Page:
[dns-operations] Opinions sought .... have I come to the right place?

Stephan Lagerholm stephan.lagerholm at secure64.com
Thu Nov 7 15:33:19 UTC 2013


Keep in mind that most cache system are using Least Recent Used
Algorithm for their cache without any removal of expired records.  

So the reason that stuff gets thrown out is not because of TTL expiry,
but rather because the cache is full. 

I don't know your exact test setup, but that might be why you are seeing
so many resolvers not respecting your TTL.

 

I think that is one of the reason why pre-fetching is giving such low
gain. Every now and then you are going to prefetch something nobody
wants on the expense of throwing out something that somebody actually
later wanted. 

 

/Stephan

 

 

From: dns-operations-bounces at lists.dns-oarc.net
[mailto:dns-operations-bounces at lists.dns-oarc.net] On Behalf Of Wiley,
Glen
Sent: Thursday, November 07, 2013 9:18 AM
To: Edward Lewis; DNS Operations
Subject: Re: [dns-operations] Opinions sought .... have I come to the
right place?

 

Be careful about conclusions you may draw from your data.  

 

It may be helpful to remember that many large recursive implementations
are comprised of a non-trivial footprint of hosts who may not share a
cache across the network.  In this case where you may find a TTL
respected by a single host behind that recursive server VIP or even
across multiple nodes at a single site behind the VIP it is possible
that multiple successive queries land on dieffrent nodes with different
caches.

-- 

Glen Wiley

KK4SFV

Sr. Engineer

The Hive, Verisign, Inc.

 

From: Edward Lewis <ed.lewis at neustar.biz>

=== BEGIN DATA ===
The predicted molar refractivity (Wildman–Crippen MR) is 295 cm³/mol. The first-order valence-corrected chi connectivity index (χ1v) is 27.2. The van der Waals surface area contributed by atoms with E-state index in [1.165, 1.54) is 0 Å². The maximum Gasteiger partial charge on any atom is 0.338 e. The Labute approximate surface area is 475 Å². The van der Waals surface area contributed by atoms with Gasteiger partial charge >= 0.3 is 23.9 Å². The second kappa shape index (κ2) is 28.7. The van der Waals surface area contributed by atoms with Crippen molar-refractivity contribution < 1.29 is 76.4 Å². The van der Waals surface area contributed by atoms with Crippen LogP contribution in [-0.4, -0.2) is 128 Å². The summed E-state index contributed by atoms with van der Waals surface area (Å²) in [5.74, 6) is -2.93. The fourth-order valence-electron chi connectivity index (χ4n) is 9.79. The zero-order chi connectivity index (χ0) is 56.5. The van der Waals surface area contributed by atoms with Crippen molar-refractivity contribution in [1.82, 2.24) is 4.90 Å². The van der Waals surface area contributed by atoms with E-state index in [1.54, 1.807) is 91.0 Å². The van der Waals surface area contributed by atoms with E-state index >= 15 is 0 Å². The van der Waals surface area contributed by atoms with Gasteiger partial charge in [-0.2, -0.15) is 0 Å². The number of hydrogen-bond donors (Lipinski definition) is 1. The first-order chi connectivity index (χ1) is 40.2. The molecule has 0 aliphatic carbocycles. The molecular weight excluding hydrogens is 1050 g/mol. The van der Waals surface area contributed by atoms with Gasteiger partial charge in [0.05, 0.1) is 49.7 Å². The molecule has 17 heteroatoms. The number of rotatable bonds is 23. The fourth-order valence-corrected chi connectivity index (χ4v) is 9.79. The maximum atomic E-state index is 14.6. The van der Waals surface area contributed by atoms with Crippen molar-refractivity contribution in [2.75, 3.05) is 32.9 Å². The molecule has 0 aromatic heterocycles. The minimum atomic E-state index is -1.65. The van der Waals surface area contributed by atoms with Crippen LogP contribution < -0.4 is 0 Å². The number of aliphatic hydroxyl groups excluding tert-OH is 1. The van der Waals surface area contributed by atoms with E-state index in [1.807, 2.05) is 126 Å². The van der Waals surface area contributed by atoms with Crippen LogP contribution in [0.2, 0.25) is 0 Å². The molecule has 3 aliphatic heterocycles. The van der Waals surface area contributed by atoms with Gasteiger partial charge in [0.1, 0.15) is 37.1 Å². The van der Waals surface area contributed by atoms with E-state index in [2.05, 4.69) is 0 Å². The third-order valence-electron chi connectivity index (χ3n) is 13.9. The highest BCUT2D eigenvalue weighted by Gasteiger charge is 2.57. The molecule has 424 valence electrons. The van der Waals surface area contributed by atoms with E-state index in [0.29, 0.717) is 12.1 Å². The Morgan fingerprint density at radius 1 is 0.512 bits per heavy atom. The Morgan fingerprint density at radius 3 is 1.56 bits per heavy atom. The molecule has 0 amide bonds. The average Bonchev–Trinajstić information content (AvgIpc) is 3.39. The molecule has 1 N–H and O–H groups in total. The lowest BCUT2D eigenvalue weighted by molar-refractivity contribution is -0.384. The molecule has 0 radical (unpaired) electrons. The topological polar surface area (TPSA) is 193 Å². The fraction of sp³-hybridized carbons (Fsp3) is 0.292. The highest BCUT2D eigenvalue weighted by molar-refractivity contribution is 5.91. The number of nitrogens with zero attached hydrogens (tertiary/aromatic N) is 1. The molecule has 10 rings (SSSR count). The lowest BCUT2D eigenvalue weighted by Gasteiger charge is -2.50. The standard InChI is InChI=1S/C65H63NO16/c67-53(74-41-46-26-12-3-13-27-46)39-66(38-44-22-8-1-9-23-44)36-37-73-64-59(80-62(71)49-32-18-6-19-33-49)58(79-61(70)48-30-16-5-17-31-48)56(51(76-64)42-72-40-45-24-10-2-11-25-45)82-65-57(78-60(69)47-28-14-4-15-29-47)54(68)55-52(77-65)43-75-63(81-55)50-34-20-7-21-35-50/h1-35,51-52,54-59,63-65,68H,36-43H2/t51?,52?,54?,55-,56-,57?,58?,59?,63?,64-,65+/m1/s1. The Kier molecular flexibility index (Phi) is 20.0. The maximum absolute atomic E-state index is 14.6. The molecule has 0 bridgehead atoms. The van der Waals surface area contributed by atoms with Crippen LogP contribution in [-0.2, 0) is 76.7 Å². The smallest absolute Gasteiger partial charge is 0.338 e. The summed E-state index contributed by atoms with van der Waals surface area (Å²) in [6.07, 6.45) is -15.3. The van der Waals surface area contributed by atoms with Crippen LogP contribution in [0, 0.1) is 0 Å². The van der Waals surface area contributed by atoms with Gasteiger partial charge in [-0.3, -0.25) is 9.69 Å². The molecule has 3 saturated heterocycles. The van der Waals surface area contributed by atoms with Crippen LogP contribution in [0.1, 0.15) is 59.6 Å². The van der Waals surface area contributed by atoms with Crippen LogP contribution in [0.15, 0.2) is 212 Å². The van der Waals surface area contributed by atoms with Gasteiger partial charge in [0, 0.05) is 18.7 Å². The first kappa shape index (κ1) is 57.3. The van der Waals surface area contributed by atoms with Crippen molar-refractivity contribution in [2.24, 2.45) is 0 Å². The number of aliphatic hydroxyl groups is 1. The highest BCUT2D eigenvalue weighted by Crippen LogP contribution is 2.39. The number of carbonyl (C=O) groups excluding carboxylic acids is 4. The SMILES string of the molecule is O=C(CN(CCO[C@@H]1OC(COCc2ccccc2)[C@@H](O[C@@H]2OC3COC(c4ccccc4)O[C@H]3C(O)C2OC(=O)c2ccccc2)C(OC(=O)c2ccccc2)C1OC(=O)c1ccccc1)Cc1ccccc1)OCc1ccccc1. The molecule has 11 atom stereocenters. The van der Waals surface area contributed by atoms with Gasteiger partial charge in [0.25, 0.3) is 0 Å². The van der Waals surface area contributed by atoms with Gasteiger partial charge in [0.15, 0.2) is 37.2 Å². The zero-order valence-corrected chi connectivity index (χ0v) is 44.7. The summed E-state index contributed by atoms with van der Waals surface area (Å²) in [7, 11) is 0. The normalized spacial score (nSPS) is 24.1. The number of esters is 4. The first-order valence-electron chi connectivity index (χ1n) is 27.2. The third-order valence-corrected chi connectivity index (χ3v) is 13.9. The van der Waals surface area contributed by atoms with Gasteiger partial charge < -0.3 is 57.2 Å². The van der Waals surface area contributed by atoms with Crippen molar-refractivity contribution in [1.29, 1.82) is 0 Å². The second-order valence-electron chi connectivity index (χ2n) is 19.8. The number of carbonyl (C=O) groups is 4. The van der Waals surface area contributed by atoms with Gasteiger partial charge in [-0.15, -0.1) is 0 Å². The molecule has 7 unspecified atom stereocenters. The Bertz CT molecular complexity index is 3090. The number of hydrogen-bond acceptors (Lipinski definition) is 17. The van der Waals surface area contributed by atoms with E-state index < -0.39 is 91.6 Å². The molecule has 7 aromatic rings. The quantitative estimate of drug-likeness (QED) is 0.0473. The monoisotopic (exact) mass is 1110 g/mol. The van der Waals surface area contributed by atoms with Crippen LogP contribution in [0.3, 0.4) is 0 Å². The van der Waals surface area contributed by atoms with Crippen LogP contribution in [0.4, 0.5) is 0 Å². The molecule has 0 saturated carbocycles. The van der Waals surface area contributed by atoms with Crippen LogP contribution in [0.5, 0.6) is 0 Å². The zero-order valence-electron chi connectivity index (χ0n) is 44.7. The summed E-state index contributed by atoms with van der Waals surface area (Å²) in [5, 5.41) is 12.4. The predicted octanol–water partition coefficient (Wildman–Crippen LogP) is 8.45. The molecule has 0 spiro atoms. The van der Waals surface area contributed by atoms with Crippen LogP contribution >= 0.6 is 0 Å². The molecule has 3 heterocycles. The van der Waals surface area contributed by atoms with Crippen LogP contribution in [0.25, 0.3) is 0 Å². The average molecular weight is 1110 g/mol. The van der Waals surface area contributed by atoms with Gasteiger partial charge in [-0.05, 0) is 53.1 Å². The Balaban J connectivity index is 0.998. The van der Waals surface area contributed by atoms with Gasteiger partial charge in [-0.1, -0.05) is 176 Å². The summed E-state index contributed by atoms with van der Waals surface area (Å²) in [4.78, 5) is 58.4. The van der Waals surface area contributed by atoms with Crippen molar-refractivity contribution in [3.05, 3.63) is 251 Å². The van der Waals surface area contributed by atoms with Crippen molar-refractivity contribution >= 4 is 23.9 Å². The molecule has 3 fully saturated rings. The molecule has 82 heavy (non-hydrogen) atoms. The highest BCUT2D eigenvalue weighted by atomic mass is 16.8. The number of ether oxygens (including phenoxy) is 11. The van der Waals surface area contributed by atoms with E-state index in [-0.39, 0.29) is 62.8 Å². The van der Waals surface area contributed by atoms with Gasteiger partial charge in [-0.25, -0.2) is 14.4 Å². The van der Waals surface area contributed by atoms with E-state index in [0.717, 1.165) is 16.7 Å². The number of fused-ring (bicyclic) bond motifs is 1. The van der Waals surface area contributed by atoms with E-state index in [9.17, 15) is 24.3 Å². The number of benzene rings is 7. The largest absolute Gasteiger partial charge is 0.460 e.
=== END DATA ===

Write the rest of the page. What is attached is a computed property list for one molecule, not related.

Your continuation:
Date: Thursday, November 7, 2013 9:52 AM
To: DNS Operations <dns-operations at mail.dns-oarc.net>
Cc: Edward Lewis <ed.lewis at neustar.biz>
Subject: [dns-operations] Opinions sought .... have I come to the right
place?

 

I've been studying TTL settings off and on for a few weeks, trying to
decide what are appropriate numbers.

In the past we taught the trade-off as - longer TTLs will reduce queries
while shorter TTLs will enable agility.

In looking at a set of data with a long TTL - 6 days - over a period of
time I noticed that 0.005% of all queriers respected the TTL setting I
had.  I don't want to fork over details, so you can even say "0.005% +/-
5%" and in any case, it's small.  I'll admit by number here might be a
little bit of an undercount, still, it's little.

In experimenting with some recursive servers (and by no means an
exhaustive set), some code bases did adhere to the "rules" and some code
bases seem to ignore the "rules."  I say this to the extent that the
collective set of deployed tools out there pretty much are eating into
the "longer TTLs will reduce queries" part of the above trade-off.

I see that in the IETF there are drafts to pre-fetch expiring data sets
- which one can't argue with - but it makes, for an authoritative server
operator - even more uncertainty in planning TTLs.

And I'll throw in another factoid from history.  During DNSSEC workshops
eons ago, we found that is the TTLs got too low, DNSSEC had problems.
(Presumably because it took longer to fetch the chain than the TTL of
the queried data.)  Has anyone found a TTL to be too low for DNSSEC?

So, I'm turning to this list...what is a good range for TTLs?

-=-=-=-=-=-=-=-=-=-=-=-=-=-=-=-=-=-=-=-=-=-=-=-=-=-=-=-=-=-=-=-=-=-=-=-=
-=- 

Edward Lewis             
NeuStar                    You can leave a voice message at
+1-571-434-5468

Why is it that people who fear government monitoring of social media are

surprised to learn that I avoid contributing to social media?

 

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